ION Glasses are crowd-funded glasses that look like ordinary sunglasses ($99) or prescription glasses ($79 for the frame), but have a blinking light in your peripheral vision and sound to alert you to incoming messages or other events on your smartphone. You can program it with colors so that, for example, a blue light means a Facebook message and a red one means a Google+ notification. It also lets you control a PowerPoint presentation, and will alert you if your smartphone is out of range. The company expects to ship in February.
Android-based Recon Jet glasses are expected in September but the company will take your $599 now. Unlike Google Glass, Recon shows you the screen at the bottom of your vision. It's got an HD video camera and microphone and pairs with your smartphone. Recon Jet is optimized for sports, and an early app tracks speed and other data useful for athletics. The company offers an SDK for developers.
Vuzix's smart glasses have an important feature that Google does not offer: It's shipping now to consumers -- sort of. For about $999, Vuzix will sell you its M100 glasses. (They're backlogged, though, so expect a few weeks for delivery.) The M100 runs Android, and offers a 5MP camera, Wi-Fi and Bluetooth support, a speaker and microphone and many of the other features found in Google Glass.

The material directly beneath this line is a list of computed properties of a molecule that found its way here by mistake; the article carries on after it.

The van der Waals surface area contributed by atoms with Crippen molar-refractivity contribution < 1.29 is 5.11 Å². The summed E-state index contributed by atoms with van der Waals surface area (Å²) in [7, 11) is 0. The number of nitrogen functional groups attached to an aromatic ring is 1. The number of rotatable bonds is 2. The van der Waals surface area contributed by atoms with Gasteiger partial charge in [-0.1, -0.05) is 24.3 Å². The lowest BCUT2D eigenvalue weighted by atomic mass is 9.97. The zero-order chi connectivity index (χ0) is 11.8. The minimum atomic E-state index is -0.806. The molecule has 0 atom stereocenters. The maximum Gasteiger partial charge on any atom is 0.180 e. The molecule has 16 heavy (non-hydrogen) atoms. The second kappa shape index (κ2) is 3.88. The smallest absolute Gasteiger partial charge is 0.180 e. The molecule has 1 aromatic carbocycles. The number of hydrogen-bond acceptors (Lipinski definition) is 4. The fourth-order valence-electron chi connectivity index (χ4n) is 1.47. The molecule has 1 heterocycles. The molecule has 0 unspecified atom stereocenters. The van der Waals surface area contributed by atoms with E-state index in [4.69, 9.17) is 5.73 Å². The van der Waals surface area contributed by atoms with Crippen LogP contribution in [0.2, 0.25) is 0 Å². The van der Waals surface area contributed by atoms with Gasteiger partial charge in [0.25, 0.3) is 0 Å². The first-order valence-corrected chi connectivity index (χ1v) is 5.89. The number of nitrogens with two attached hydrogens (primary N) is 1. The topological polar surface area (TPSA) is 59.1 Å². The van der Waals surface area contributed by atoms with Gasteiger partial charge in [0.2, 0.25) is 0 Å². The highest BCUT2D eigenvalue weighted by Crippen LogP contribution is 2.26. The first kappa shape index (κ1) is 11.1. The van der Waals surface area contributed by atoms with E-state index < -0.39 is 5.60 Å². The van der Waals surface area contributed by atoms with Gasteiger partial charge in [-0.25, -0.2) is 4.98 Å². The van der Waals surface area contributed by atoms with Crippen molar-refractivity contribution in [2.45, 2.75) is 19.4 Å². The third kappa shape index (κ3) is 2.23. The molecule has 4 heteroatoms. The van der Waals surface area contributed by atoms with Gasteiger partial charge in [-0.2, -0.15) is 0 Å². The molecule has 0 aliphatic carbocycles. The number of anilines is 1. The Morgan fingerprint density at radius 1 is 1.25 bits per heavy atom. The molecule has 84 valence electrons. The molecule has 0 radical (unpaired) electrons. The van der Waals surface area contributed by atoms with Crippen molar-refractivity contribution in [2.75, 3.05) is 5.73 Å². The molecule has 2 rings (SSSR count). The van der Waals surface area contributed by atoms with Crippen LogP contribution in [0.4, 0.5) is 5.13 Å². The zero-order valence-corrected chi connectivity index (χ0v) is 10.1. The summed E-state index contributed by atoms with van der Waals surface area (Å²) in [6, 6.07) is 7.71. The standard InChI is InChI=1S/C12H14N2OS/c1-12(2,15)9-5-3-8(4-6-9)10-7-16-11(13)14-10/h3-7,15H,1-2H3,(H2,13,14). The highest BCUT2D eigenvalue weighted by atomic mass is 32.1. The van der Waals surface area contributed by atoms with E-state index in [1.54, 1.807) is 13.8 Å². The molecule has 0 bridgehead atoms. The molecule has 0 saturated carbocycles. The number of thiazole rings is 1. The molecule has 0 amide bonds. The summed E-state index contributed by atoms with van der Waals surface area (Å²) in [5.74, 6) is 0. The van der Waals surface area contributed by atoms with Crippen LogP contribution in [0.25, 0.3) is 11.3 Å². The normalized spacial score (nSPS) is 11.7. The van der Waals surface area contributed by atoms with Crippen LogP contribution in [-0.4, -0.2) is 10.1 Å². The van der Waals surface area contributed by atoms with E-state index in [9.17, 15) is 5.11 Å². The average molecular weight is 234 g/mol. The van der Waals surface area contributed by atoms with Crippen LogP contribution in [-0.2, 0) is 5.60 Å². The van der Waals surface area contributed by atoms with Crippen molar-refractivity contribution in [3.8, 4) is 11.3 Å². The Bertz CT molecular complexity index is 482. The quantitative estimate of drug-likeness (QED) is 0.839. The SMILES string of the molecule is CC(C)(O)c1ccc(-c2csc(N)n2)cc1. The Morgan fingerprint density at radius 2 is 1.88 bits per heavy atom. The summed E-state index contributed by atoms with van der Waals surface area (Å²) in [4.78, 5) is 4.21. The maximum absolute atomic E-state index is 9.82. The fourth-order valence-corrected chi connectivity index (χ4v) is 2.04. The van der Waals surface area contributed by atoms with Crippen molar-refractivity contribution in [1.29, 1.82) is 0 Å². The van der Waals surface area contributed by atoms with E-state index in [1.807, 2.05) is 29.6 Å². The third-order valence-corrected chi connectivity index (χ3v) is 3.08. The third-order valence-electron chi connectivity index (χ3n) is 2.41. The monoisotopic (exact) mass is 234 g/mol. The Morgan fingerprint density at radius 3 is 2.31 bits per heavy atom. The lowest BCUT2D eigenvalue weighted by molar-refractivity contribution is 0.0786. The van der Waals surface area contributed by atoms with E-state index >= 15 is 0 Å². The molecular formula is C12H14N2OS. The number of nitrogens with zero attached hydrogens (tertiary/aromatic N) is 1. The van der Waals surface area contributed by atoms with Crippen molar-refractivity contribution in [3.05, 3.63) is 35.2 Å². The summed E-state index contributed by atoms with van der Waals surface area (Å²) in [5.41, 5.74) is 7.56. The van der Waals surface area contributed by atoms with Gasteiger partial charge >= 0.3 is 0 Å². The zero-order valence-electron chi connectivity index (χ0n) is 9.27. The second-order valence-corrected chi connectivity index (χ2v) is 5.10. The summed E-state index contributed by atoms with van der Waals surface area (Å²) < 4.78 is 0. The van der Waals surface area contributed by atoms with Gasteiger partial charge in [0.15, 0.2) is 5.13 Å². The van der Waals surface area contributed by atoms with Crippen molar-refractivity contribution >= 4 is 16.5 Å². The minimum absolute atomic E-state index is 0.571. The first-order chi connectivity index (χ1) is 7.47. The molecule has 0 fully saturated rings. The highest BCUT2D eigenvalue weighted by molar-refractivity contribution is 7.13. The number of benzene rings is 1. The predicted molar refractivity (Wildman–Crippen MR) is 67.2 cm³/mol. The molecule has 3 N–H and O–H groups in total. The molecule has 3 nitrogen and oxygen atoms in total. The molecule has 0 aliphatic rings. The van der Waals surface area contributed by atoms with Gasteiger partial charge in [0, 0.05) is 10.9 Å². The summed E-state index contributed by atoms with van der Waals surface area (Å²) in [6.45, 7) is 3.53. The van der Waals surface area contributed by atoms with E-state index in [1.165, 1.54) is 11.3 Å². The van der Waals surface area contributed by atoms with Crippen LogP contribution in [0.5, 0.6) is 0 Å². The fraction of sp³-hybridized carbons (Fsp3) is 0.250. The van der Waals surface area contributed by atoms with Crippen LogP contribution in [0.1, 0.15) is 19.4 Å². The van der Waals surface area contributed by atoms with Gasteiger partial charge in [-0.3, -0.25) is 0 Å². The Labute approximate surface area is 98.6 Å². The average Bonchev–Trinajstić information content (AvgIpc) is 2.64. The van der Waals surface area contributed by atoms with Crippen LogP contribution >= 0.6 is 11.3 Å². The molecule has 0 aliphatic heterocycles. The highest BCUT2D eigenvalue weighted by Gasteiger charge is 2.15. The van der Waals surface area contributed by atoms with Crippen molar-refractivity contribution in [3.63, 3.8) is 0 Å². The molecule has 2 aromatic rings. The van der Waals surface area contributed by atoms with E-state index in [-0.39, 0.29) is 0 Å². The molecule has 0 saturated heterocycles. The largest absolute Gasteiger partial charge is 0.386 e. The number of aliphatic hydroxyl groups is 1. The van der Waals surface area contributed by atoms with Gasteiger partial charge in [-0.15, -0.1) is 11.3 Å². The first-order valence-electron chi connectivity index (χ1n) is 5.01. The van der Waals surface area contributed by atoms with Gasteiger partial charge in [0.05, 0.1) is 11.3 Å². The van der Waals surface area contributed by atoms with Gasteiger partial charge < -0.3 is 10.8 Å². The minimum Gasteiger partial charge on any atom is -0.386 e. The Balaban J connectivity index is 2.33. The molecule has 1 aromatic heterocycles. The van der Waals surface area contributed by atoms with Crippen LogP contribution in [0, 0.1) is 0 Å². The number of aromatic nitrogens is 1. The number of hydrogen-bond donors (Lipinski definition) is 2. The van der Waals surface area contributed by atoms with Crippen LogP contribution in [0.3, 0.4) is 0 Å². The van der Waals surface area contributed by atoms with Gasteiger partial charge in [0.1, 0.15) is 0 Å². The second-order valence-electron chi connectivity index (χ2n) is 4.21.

Another crowd-funded project from a Silicon Valley-based company called Atheer is expected to result in relatively low-cost 3D smart glasses, one costing $850 for developers and shipping in a few months, and another priced at $350 for consumers and expected to ship "late next year." Atheer has two screens for 3D input and two cameras for in-air gesture control.
Technical Illusions CastAR
Technical Illusions' CastAR augmented reality glasses use two screens to create 3D views of data and objects. It's especially optimized for gaming where the virtual objects look like they exist as holograms in the real world. Unusually, the company uses RFID tracking to interact with physical gaming objects. The company is in its early stages, and raised $1.5 million on Kickstarter. Their web site says they intend to ship to consumers "sometime in 2014."
Icis "smartspecks" are designed to look and work like regular glasses (in three styles and they fit prescription lenses), but they connect to your smartphone via Bluetooth. They're optimized for social network notifications and turn-by-turn directions, taking pictures and video and more. The pre-beta product is expected in "mid-2014" for $400 a pair.
Lumus has been in the heads-up display business for years (mostly for the military). Now the company is getting into the consumer smart glasses racket. Lumus DK-40 smart glasses, which run Android, are expected to debut with an SDK at CES next month but won't ship to developers until the end of the first quarter. They're also seeking out OEMs to manufacture them.
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